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Samsung C6625 Review

 

Samsung C6625 Review

 
Page 1 of 1
Equipping a small business with mobile phones can be expensive, especially if you go around adding single contracts ad hoc. The most efficient choice is to go for a one-network deal - then costs come down as you add more handsets.

That's how you can lay your hands on Samsung's latest business smartphone - the C6625. It's available free exclusively on BT's Talk Time tariff, which allows small and medium sized firms to equip their workforce with smartphones at a comparatively low cost.

The phone itself is functional, but unremarkable. The C6625 is a traditional candy bar smartphone with a Qwerty keyboard below the screen. It has a bog-standard 320 x 240 screen, where rival models such as the BlackBerry Curve 8900 boast higher resolution displays. It isn't touch-sensitive either, which means it runs Windows Mobile Standard rather Professional. The main limitations of this are that you can't create Microsoft Office documents from scratch, just edit and save them, and you can't run Opera Mobile, just Mini.

Other than this, it's straightforward enough to use, with the new sliding panel front end on Windows Mobile Standard a vast improvement on the ugly icon-based affair of previous versions. Samsung also includes its very own customisable front-end, but we found this sluggish and unresponsive. Other extra software includes Midomi - a music track recognition tool like Shazam on the iPhone - a stopwatch (unusual in a Windows Mobile device) and a unit conversion utility.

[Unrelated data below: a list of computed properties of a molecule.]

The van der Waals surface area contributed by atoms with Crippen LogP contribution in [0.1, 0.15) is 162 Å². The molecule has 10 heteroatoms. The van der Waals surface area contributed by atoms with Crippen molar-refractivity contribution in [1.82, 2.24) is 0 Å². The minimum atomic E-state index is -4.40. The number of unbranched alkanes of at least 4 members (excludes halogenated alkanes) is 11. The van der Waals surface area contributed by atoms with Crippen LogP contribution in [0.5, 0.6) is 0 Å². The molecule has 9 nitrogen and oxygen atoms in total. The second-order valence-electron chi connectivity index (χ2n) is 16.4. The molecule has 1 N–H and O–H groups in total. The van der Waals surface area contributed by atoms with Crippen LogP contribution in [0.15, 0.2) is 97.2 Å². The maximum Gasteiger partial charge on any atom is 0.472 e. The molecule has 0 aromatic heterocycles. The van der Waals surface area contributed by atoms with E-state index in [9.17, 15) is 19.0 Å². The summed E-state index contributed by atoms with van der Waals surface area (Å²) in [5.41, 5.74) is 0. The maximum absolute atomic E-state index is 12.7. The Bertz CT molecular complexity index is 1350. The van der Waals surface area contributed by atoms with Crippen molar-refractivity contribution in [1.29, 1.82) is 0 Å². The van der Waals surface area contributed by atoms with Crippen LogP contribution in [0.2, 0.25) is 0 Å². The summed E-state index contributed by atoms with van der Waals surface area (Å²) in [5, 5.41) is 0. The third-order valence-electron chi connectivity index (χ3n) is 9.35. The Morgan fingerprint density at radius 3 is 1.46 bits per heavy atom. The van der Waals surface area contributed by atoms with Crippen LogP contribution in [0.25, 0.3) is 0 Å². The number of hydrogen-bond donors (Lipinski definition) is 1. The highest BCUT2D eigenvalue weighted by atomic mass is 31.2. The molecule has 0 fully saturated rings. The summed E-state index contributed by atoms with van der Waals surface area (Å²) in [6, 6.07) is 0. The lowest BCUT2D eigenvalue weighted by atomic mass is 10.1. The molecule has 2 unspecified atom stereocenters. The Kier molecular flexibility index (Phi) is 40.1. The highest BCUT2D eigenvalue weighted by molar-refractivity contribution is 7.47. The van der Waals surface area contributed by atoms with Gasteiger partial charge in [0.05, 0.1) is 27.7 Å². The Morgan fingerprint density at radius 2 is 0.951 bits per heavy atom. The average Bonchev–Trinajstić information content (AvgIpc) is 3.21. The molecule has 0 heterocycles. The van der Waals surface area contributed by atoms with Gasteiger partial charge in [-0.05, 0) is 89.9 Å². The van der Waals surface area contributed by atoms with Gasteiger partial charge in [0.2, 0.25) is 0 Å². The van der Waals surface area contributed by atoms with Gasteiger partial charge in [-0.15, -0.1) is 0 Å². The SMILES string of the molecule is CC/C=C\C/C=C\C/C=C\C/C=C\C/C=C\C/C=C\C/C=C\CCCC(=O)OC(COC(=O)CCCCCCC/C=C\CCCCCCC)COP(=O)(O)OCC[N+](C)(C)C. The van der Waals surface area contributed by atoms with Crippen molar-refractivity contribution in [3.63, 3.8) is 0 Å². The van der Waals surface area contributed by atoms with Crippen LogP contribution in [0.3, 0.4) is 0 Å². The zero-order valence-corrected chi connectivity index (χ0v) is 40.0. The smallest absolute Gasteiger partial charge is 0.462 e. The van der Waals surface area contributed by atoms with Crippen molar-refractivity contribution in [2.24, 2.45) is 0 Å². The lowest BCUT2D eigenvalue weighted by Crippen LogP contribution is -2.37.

The C6625's main strength lies in how light, slim and pocketable it is. It measures a mere 12mm thick and weighs a feathery 109g. Despite these compact dimensions, the keyboard is pretty usable too, with keys that are well-separated and boast a nice squishy, clicky response.

On the features front, there's plenty to play with, though again it's not bursting at the seams. You get 3.6Mbits/sec HSDPA, GPS, an FM radio and Bluetooth, but no Wi-Fi and the two-megapixel camera is nothing to write home about. To compensate, the 1,300mAh lithium-ion battery offers decent battery life and in our real-world tests lasted an hour short of three days.

In all, this little Samsung is a likeable phone. It's light, compact and usable - and that BT Talk Time package is a very tempting option for small businesses. The Nokia E75 is sexier all round, RIM's BlackBerry Curve 8900 has a better screen and includes Wi-Fi, while the Bold, though bulkier, has a better keyboard. But, if all you need is a functional phone for your workforce it'll do the trick.

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(Review Page 1 of 1)

   
   
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